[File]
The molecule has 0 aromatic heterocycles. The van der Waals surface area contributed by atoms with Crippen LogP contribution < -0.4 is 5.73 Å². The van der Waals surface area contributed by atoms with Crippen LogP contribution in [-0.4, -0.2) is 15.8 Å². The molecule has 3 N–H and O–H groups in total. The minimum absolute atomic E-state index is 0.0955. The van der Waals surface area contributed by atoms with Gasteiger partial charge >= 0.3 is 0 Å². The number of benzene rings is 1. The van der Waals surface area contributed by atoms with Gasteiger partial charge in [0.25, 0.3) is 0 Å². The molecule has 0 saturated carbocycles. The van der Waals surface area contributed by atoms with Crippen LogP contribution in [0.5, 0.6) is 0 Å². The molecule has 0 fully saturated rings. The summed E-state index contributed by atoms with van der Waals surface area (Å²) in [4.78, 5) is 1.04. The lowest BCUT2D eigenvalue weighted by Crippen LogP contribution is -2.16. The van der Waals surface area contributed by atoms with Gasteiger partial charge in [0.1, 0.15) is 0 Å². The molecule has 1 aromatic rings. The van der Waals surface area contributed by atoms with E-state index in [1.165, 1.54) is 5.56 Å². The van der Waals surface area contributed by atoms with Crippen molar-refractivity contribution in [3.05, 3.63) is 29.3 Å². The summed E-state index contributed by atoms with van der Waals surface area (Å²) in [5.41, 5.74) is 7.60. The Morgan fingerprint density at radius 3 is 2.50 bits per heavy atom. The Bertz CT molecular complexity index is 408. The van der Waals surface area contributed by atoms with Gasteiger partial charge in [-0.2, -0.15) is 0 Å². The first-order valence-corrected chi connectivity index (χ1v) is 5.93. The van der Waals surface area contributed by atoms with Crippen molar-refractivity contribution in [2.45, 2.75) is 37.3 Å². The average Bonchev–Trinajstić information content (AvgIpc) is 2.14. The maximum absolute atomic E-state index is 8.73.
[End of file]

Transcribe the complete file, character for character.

The molecule has 0 aromatic heterocycles. The van der Waals surface area contributed by atoms with Crippen LogP contribution < -0.4 is 5.73 Å². The van der Waals surface area contributed by atoms with Crippen LogP contribution in [-0.4, -0.2) is 15.8 Å². The molecule has 3 N–H and O–H groups in total. The minimum absolute atomic E-state index is 0.0955. The van der Waals surface area contributed by atoms with Gasteiger partial charge >= 0.3 is 0 Å². The number of benzene rings is 1. The van der Waals surface area contributed by atoms with Gasteiger partial charge in [0.25, 0.3) is 0 Å². The molecule has 0 saturated carbocycles. The van der Waals surface area contributed by atoms with Crippen LogP contribution in [0.5, 0.6) is 0 Å². The molecule has 0 fully saturated rings. The summed E-state index contributed by atoms with van der Waals surface area (Å²) in [4.78, 5) is 1.04. The lowest BCUT2D eigenvalue weighted by Crippen LogP contribution is -2.16. The van der Waals surface area contributed by atoms with Gasteiger partial charge in [0.1, 0.15) is 0 Å². The molecule has 1 aromatic rings. The van der Waals surface area contributed by atoms with E-state index in [1.165, 1.54) is 5.56 Å². The van der Waals surface area contributed by atoms with Crippen molar-refractivity contribution in [3.05, 3.63) is 29.3 Å². The summed E-state index contributed by atoms with van der Waals surface area (Å²) in [5.41, 5.74) is 7.60. The Morgan fingerprint density at radius 3 is 2.50 bits per heavy atom. The Bertz CT molecular complexity index is 408. The van der Waals surface area contributed by atoms with Gasteiger partial charge in [-0.2, -0.15) is 0 Å². The first-order valence-corrected chi connectivity index (χ1v) is 5.93. The van der Waals surface area contributed by atoms with Crippen molar-refractivity contribution in [2.45, 2.75) is 37.3 Å². The average Bonchev–Trinajstić information content (AvgIpc) is 2.14. The maximum absolute atomic E-state index is 8.73.